Dear young men and women in ministry:
As I write, fall is upon us — not of falling leaves, but of falling Church leaders. Scarcely a week goes by that we don’t read about wayward pastors, dallying denominational executives and bureaucrats, and others who should be models of chaste and heroically respectable living.
Even my beloved Southern Baptist Convention, from whom I gained a love for the Scriptures and a passion for evangelism and missions, reportedly is being investigated by government agencies.
I call aging an “ascent up ‘Mount Hoary.’” That old word in another era brought to mind whitish-gray hair as a symbol of wisdom and respect. “Hoary with age” was in those times a title of honor.
So, young ministry leader or student, I want to share with you priceless principles to which I have turned often when I wanted to succumb to disappointment, and, Jonah-like, hop a ship to Tarshish. The principles I will discuss came from great men and women who mentored me, or whom I watched from afar … people who had no idea that the eyes of a young, impetuous eager beaver were focused on them.
One of the nice things about Mount Hoary is that the higher up its slopes you get the more you can see where you’ve been, and where you’re going. As I look back down there, those heroic and faithful people are still cheering me on, in God’s wonderful reality they are also up there on the peak of Mount Hoary, shouting at me not to give up no matter how hard the climb.
As I age, I understand better the importance and blessing of the “great cloud of witnesses” of Hebrews 11-12.
One of those in my life was Professor Hudson Baggett, under whom I studied at Samford University. Dr. Baggett was not a timorous type, but a well-focused straight shooter. In 1960 he was not far in time from the Second World War battlefield where he was gravely wounded. He still winced from the pain.
Though he has been gone from us for many years, I can still hear his unwavering voice rolling out his wisdom.
Dr. Baggett had been toughened by the wounds, but his faith had also been greatly enlarged. He suffered not fools and beat no bushes. Hudson Baggett always told the truth whether one wanted to hear it or not.
The principle he taught me came in a moment of deep disappointment. I had just read that the evangelist who had led me to Christ in 1956 had committed adultery and was leaving the ministry.
“How could he do that?” I asked Dr. Baggett. His answer has stuck with me across six decades: It happened to my hero-evangelist because he had gotten so haughty, he believed it could never happen to him. Temptation took him by surprise because he made himself vulnerable.
Never forget, young minister, though you have the call of God on your life, and the Holy Spirit within, you are still human — no matter how old and “hoary” you may be, still you are a person of flesh. Flee temptation even if you must drag yourself or hobble away on a cane. Recognize situations where you could be easily compromised. Be like Joseph in Potiphar’s house when his wife tried without let-up to lure Joseph to hang out with her. But Joseph was honest about himself, so he “did not heed her, to lie with her or to be with her” (Genesis 39:10 NKJ).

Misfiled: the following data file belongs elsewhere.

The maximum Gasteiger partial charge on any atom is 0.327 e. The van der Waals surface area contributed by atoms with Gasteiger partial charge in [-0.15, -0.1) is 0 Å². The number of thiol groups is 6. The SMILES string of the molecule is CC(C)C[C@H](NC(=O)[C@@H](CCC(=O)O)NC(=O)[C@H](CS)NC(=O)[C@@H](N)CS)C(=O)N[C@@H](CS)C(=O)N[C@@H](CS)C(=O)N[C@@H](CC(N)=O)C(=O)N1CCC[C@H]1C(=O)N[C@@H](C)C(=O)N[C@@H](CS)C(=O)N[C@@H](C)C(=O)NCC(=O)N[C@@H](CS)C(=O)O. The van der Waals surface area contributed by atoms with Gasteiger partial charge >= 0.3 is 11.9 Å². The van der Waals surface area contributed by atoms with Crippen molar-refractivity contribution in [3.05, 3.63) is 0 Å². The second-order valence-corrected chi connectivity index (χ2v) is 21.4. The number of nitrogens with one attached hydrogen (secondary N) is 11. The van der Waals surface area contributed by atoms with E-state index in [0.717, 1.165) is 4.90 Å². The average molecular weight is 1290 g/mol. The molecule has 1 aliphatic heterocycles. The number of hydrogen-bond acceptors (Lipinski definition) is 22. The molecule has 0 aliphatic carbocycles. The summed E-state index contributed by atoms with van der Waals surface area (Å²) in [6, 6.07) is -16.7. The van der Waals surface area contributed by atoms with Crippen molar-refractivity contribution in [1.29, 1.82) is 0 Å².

By contrast, think of Samson’s self-coverup of his own weaknesses, and of David’s lack of self-honesty while he watched Bathsheba bathe. Pornography is today’s version of those temptations. Don’t assume that you are beyond temptation.
Don’t set your eyes on those who have fallen … but do watch those who have fallen, repented, and gotten back in the race.
That brings my mind to Pastor Harold Proctor, who was invited to speak to a group of ministerial students at Samford. He scanned the audience, looking intently at each of us. If trends of that period in the 1960s held, only about 20% of us would still be in ministry in our middle years, he predicted.
His words hung on to my brain and heart. I remembered them many years later when I drifted away from church ministry into other fields. I continued to seek to bear witness for Christ and was part of prayer groups — the most impactful was one that met every Thursday morning in the White House West Wing.
However, I began to get jealous of my pastors, Neil Jones in the Washington area, and Harper Shannon in Birmingham. They were eloquent men who proclaimed the Kingdom. I remembered Harold Proctor’s words many years earlier, and very much did not want to quit. Graciously, the Lord renewed my call in 1974, and before the year was over, I was pastor of a church in south Alabama, after more than a decade in journalism and government.
The principle that I still cling to is, determine not to quit … but if you do, seek a comeback, give yourself once more to the Lord, and practice ministry at whatever level you can, whether a neighborhood group, a street mission, certainly to your family
Though at 80 I am no longer on a church staff, I still believe the local church to be the most important entity in society and am driven by the passion to edify the Church wherever I am needed.
I thank God for using Harold Proctor to set before me the challenge not to quit when I was a sophomore in college. I thank Him also for Hudson Bagget’s alerting me not to think too highly of myself, but to know my vulnerabilities.
With love and regard for your calling,
Wallace B. Henley
Wallace B. Henley is a former pastor, daily newspaper editor, White House and Congressional aide. He served 18 years as a teaching pastor at Houston's Second Baptist Church. Henley is author or co-author of more than 25 books, including God and Churchill, co-authored with Sir Winston Churchill's great grandson, Jonathan Sandys. Henley's latest book is Who will rule the coming 'gods'? The looming spiritual crisis of artificial intelligence.